The Kinematic Structure of a Wasatch Mountain Winter Storm during IPEX IOP3

Cox, Justin A. W.; Steenburgh, W. James; Kingsmill, David E.; Shafer, Jason C.; Colle, Brian A.; Bousquet, Olivier; Smull, Bradley F.; Cai, Huaqing
March 2005
Monthly Weather Review;Mar2005, Vol. 133 Issue 3, p521
Academic Journal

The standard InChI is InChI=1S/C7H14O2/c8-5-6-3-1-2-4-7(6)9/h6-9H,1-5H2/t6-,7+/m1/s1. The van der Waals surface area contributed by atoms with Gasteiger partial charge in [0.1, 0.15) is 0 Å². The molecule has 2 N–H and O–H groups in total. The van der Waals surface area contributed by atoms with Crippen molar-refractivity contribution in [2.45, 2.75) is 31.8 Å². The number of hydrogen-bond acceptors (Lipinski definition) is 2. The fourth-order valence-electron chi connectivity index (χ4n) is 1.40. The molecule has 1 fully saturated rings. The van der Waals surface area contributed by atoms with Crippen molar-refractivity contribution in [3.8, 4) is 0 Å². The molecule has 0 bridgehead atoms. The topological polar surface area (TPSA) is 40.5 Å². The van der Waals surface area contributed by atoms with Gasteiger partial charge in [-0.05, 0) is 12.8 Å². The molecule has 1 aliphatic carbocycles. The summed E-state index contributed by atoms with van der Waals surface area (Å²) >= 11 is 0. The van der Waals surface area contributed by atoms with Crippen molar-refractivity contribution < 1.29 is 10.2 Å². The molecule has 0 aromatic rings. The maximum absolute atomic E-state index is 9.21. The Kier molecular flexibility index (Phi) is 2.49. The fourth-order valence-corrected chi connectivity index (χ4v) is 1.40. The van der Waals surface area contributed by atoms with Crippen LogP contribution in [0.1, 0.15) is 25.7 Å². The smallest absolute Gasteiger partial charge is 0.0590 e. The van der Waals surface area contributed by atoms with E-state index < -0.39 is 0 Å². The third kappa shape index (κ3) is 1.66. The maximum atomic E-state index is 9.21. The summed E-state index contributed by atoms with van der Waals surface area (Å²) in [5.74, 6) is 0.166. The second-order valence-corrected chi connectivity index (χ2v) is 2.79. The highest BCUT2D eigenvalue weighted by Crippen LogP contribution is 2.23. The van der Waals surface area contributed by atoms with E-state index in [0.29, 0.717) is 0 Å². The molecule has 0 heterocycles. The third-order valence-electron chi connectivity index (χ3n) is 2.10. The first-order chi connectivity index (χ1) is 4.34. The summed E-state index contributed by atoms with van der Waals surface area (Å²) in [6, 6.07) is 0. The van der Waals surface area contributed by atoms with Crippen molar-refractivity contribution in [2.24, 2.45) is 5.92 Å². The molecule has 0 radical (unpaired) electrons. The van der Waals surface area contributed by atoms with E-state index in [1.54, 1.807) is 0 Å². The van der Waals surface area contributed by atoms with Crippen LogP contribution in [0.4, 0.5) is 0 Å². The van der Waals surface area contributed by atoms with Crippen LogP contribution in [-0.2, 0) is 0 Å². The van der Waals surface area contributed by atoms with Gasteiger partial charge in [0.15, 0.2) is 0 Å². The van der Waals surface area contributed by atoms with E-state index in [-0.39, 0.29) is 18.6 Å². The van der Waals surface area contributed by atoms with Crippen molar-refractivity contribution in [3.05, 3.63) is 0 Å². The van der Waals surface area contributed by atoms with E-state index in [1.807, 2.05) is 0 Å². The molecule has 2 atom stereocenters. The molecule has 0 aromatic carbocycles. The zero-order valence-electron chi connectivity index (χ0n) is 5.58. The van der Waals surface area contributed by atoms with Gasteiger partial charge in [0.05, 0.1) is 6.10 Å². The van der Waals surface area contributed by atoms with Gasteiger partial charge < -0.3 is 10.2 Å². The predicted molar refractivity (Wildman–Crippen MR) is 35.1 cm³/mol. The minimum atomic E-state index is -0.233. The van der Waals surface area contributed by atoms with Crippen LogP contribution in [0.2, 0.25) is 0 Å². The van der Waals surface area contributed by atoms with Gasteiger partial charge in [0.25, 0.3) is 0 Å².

The influence of orographic circulations on the precipitation structure of a Wasatch Mountain winter storm is examined using observations collected during the third intensive observing period (IOP3) of the Intermountain Precipitation Experiment (IPEX). The event featured the passage of a midlevel (700–550 hPa) trough followed 3 h later by a surface trough. Prior to and during the midlevel trough passage, large-scale southwesterly flow impinged on the Wasatch Mountains. Low-level confluence was observed between this southwesterly flow and along-barrier southerly flow within 20–40 km of the Wasatch Mountains. This confluence zone, which moved toward the Wasatch Mountains during and following the passage of the midlevel trough, was accompanied by low-level convergence and precipitation enhancement over the upstream lowlands. Dual-Doppler analysis revealed the presence of a shallow along-barrier jet near the base of the Wasatch Mountains that was surmounted by southwesterly cross-barrier flow at mid- and upper-mountain levels. This cross-barrier flow produced strong (1–2 m s-1) ascent as it interacted with the steep windward slopes of the Wasatch Mountains, where precipitation was roughly double that observed in the lowlands upstream. Flow deflection and splitting were also observed near the highest terrain features. A narrow region of strong subsidence, which at times exceeded 2 m s-1, was found to the lee of the Wasatch and, based on radar imagery, appeared to modulate hydrometeor spillover aloft. Processes contributing to the evolution of the near-barrier flow field, including topographic blocking, diabatic effects, and surface friction contrasts, are discussed.


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